Israeli orphans face Muslim terrorist who murdered their parents at Jewish Museum in Brussels

The young daughters of an Israeli couple gunned down at the Jewish Museum in Belgium came face to face with the Muslim terrorist who murdered their parents.

Speaking Hebrew quietly through an interpreter at the Brussels criminal court, Shira and Ayalet Riva — who were aged 17 and 15 when Emanuel and Miriam Riva were shot at point-blank range in a terror attack on May 24, 2014 — spoke of two devoted parents who were in the Belgian capital on vacation to mark their wedding anniversary.

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Before they entered the court, family photos of the girls with their parents on various vacations and in their home were projected on a screen for the jury.

“Our lives have completely changed. Parties, birthdays, everything is different. Nothing is like it was,” said Ayalet, seated at a desk a few meters from the revolver used to shoot her parents in the back of the head at the entrance to the Jewish Museum in Brussels.

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“We live alone. We have to take care of ourselves alone. Even if we get help from the family, we still take care of ourselves alone,” she said.

To her right, the Muslim terrorist flanked by police officers wearing ski masks, sat impassively and barely looked at the women as they testified.

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French jihadi Mehdi Nemmouche, 33, who spent time in Syria with ISIS terrorists, is charged with “terrorist murder”.  Muslim terrorist Nacer Bendrer, 30, was also in court for supplying the weapons used in the murders.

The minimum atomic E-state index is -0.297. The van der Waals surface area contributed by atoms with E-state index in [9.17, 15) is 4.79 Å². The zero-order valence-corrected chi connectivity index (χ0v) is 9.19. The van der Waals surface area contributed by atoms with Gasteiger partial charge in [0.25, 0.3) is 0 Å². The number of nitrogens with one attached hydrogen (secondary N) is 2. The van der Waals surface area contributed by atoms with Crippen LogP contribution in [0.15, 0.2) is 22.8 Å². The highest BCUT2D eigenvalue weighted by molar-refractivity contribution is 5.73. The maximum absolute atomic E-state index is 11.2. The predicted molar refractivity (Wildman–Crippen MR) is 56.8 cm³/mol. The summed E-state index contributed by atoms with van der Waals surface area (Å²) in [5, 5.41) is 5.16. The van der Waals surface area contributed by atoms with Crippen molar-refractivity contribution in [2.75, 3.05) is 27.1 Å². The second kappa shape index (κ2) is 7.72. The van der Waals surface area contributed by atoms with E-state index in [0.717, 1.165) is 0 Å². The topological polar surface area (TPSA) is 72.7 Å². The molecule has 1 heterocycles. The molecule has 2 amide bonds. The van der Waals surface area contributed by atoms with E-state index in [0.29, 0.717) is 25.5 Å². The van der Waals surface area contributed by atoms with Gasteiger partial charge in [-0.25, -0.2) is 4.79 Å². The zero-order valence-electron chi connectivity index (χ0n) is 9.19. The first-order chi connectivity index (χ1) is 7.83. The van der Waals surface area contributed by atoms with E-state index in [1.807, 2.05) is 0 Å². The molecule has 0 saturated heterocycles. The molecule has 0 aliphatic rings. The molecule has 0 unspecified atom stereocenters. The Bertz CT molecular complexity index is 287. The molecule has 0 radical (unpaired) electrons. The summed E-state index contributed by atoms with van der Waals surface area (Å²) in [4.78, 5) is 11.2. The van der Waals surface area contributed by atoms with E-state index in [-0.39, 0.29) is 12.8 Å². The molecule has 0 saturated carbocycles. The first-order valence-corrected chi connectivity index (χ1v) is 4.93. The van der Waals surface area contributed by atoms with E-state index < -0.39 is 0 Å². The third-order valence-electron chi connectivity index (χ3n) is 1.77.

Nemmouche’s lawyers have said he was a patsy coerced into transporting the weapons used in the attack “by the real killers, agents from the Israeli intelligence agency Mossad”.

At first too upset to answer the presiding judge’s questions about how they learned of their parents’ deaths and of their lives since, Shira eventually said that “day to day, things are very difficult.”

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“We try to support each other as much as we can,” she told the court. “Our lives will go on, but this tragedy will always be with us.”

Emanuel Riva’s twin brother, Arieh, also testified.

“I have never known life without him. We were born together. He was the eldest, born 5 minutes before me,” Arieh said of his sibling. “We were always in touch. We spoke at least once a week. We knew everything about each other.”

The trial is scheduled to run until March 1.

On 24 May 2014, Muslim terrorist Mehdi Nemmouche wearing a cap, carrying several bags and armed with a handgun and a Kalashnikov rifle arrived at the Jewish Museum of Belgium and opened fire, murdering three people on site and critically wounding a fourth, who died of his injuries on 6 June.

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According to security camera footage, the terrorist appeared to wear a baseball-type cap covering-up his head, and a chest-mounted camera, like Muslim terrorist Mohammed Merah, who filmed his terror attacks during the 2012 Toulouse and Montauban massacres, although it was stated that the camera failed during filming.

On 30 May 2014, Nemmouche, a French national of Algerian origin, was arrested in Marseille.

A group of French journalists kidnapped and held hostage by ISIS have identified Nemmouche as one of their jailers and accused him of torture.

They also named as one of their guards Belgian Najim Laachraoui, who investigators say built the suicide vests used in the 2015 Paris attack and was one of two suicide bombers who attacked Brussels airport four months later.